Ovulating women often wear pink or red clothing to improve their chances of conception, scientists reported in a recent study published in Psychological Science and reported online by Dr. Justin Lehmiller.
The basis for the findings evolved from a series of studies that indicated heterosexual men found women in red to be more attractive than those wearing any other color.
(Gene Wilder even made a movie based on this concept in the 1980s.)
Based on these long held beliefs, the study theorized that ovulating women would more often report wearing pink or red clothing during this time of the menstrual cycle. Testing out the theory, the study identified 100 American women and 24 Canadian women and asked each to participate in an online survey.
The women were asked two key questions: what shirt are you currently wearing, and how long has it been since your last period?
According to the responses, 40 percent of the US women determined to be at their peak fertility time reported wearing either a pink or a red shirt compared to just seven percent of the group determined not to be at peak fertility.
On the Canadian side, 26 percent of ovulating women wore pink or red compared to just eight percent in the non-ovulation group.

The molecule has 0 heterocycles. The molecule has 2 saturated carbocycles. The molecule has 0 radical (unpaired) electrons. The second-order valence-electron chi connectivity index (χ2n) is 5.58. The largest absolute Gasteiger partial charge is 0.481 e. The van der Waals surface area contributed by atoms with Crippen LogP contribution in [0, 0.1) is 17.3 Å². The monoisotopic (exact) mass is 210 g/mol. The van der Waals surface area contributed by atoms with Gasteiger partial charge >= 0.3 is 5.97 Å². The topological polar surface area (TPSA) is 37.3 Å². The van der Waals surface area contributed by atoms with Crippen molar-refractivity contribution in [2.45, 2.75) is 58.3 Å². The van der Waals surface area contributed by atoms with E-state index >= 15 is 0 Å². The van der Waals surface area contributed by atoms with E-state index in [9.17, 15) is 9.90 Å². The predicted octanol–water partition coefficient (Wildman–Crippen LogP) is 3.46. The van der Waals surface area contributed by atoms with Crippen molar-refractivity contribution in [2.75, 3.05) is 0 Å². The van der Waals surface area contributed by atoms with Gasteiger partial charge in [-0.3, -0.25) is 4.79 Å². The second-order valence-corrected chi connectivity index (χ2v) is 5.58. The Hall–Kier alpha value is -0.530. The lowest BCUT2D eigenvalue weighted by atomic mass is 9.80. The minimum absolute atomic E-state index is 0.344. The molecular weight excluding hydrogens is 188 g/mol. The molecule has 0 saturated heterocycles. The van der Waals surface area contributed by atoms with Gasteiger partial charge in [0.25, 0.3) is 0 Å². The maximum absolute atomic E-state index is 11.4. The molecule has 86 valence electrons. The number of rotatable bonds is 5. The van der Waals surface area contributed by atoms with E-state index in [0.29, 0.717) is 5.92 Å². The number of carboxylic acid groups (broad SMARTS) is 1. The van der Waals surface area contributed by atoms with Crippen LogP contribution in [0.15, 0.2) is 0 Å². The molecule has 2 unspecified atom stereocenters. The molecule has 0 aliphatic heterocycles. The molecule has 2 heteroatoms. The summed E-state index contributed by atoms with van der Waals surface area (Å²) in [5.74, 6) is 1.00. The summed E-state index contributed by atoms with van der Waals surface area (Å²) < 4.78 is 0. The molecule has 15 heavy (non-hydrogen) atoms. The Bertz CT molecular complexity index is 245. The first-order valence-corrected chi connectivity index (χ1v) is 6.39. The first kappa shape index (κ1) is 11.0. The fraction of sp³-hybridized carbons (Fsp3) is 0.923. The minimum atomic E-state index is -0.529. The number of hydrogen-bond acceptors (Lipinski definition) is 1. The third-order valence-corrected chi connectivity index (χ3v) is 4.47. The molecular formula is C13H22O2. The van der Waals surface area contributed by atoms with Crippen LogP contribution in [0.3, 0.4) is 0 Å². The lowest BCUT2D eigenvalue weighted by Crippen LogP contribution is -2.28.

Responding to the results, Lehmann wrote, "Although I would like to see these findings replicated in a larger sample … the results are at least consistent with a large body of research demonstrating that there are noticeable changes in women's behavior when they are most fertile, and those changes may be reflected in the clothing women select from their closets."
You can read the rest of Dr. Lehmann's assessment here.
As for you sexually frustrated guys, here's more reason why you may wish to turn on the charm during your girlfriend or wife's ovulation period:
Of course, that's just good news if your wife or girlfriend picked you based on "sexy" rather than "stable."
In other news related to the menstrual cycle, a study in May indicated that more women are starting to use birth control options to manipulate their cycles. (How's a guy to know anymore?)
As for the ovulating women in red/pink study, how about it, ladies? Do you notice yourself reaching for these colors more often during ovulation?
[Image via ShutterStock]